He, his crew and other volunteers also donated hundreds of hours creating 6,000 square feet of outdoor learning classrooms with gardens and quiet places for instruction at two intermediate schools in Harrisburg. “They’re designed to provide inner city youth opportunities they wouldn’t normally get,” Phelps says. “You and I take for granted the experience of digging a hole in the ground to plant something, but for some 15-year-olds, it was a first experience.”
Last July, Phelps and his crew participated in the Professional Landcare Network’s Renewal and Remembrance Day of Service at Arlington Cemetery, which they’ve attended for the past four years. It was a hot, humid day, and the air was filled with the smell of lime being spread by the hundreds of landscaping professional volunteers who converged for the annual event. (Phelps serves on PLANET’s publicity committee.)
During the lunch break while others around them seemed a bit wilted and tired from the work, Phelps and his crew were animated, cracking jokes and clearly enjoying each other’s company.
“For my guys, the idea of being able to help sustain and better such an important place for our country as Arlington National Cemetery provides a huge level of pride,” Phelps says. “For this and other service work, they don’t see it as a chore, but as an opportunity to give back.”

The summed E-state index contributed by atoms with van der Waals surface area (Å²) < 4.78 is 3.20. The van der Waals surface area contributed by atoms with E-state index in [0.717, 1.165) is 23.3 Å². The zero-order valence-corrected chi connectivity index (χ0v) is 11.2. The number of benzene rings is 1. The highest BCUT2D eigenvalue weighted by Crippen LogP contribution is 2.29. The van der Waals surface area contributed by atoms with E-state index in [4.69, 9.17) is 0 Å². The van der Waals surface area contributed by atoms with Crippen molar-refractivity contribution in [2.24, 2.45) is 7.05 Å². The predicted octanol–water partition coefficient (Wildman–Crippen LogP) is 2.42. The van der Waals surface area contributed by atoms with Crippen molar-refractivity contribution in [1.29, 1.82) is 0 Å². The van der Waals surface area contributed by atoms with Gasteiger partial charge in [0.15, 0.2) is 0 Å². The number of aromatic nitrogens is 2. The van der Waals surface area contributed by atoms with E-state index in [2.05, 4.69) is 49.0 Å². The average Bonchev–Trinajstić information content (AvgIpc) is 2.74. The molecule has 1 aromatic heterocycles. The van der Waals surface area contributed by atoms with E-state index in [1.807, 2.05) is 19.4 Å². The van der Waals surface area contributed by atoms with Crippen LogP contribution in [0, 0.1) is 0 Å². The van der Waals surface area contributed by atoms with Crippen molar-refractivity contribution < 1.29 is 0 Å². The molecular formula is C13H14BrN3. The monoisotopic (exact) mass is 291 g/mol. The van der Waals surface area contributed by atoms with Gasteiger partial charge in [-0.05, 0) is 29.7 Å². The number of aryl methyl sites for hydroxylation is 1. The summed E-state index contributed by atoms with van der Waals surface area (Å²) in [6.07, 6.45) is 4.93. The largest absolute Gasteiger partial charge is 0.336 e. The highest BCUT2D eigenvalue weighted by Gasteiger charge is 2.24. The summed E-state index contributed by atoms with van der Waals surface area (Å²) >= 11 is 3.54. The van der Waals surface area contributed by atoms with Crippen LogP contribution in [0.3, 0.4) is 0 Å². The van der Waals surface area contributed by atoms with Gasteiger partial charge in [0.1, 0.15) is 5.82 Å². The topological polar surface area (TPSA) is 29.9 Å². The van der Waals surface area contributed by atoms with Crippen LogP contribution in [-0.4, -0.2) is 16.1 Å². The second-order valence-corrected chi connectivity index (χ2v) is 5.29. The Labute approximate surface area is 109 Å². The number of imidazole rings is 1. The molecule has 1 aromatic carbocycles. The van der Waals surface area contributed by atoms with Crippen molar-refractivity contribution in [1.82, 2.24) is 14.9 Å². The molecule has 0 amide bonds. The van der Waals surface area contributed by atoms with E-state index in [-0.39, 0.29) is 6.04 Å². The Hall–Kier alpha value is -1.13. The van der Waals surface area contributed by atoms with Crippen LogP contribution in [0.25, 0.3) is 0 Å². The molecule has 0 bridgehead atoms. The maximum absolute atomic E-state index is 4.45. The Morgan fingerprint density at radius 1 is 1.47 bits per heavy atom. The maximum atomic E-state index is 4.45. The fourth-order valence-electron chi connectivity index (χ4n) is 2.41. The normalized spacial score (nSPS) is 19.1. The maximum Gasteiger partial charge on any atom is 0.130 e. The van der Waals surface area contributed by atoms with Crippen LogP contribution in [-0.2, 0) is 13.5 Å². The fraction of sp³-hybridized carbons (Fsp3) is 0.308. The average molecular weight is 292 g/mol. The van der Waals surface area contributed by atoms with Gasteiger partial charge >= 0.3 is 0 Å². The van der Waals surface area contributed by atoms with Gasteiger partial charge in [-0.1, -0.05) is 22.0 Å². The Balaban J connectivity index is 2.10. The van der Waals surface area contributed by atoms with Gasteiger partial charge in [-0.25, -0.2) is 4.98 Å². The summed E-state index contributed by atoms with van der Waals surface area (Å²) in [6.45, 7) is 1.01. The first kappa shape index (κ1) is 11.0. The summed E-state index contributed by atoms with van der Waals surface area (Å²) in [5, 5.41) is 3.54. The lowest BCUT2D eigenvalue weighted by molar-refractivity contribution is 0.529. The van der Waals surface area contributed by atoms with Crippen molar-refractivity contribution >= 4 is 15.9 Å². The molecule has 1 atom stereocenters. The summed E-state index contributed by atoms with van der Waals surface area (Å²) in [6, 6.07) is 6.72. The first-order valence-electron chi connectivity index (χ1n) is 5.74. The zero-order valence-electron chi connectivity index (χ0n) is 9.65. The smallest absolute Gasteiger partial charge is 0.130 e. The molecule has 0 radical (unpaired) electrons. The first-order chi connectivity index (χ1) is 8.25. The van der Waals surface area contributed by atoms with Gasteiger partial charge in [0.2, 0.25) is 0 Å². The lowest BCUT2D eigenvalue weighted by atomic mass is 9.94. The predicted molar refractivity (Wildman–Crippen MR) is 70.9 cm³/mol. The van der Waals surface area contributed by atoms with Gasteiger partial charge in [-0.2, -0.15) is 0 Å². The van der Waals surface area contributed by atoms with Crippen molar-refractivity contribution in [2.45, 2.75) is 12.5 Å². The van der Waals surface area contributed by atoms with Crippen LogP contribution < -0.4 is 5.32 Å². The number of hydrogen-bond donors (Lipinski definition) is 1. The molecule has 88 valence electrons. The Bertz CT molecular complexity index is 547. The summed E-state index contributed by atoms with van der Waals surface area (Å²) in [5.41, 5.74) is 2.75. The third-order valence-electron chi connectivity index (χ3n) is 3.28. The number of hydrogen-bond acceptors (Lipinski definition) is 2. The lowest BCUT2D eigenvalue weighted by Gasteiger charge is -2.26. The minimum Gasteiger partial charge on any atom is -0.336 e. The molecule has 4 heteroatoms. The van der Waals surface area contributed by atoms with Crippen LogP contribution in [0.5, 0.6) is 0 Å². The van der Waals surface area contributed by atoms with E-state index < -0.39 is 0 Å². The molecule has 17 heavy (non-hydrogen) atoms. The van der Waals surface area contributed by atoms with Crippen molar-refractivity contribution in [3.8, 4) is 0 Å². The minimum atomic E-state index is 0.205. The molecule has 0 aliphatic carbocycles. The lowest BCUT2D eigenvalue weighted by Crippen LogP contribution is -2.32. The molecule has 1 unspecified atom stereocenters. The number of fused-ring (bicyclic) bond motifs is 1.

“For my guys, the idea of being able to help sustain and better such an important place for our country as Arlington National Cemetery provides a huge level of pride.”
However, Phelps confides one of the biggest challenges he’s faced is dealing with personnel issues related to quality of work and respect for the company. “One situation involved an experienced employee who was important to the company, but not confronting it was a recipe for disaster.”
He eventually fired the problem employee and worked hard toward building a business culture that now prevails where “the employees have pride for their work and accountability — to the point where we hold everyone accountable for any single person’s mistake,” Phelps says.
“This has leveraged peer pressure so that not displeasing fellow employees is a stronger incentive to do well, rather than the threat of being reprimanded or dismissed.”
Eye on opportunity
Near the end of Phelps’s tour of his business in Pennsylvania, he walks to the rear of his property behind a refurbished greenhouse that harbors hundreds of young plants that will eventually be used in client projects.
He describes plans to landscape the surrounding area to host gala events such as weddings. In fact, he’s planning to marry his fiancé, Terra, on the property this summer.
“There’s a great opportunity for special events here and around the community,” he says. “At a lot of outdoor venues, for weddings and parties, you have the big white tents and china and silver, but they’re missing something.
“What’s missing is landscaping and creative lighting. These elements add a bit of magic to these events.”
For Phelps, temporary landscape and lighting installations are yet another new market opportunity and part of his confident vision of the future.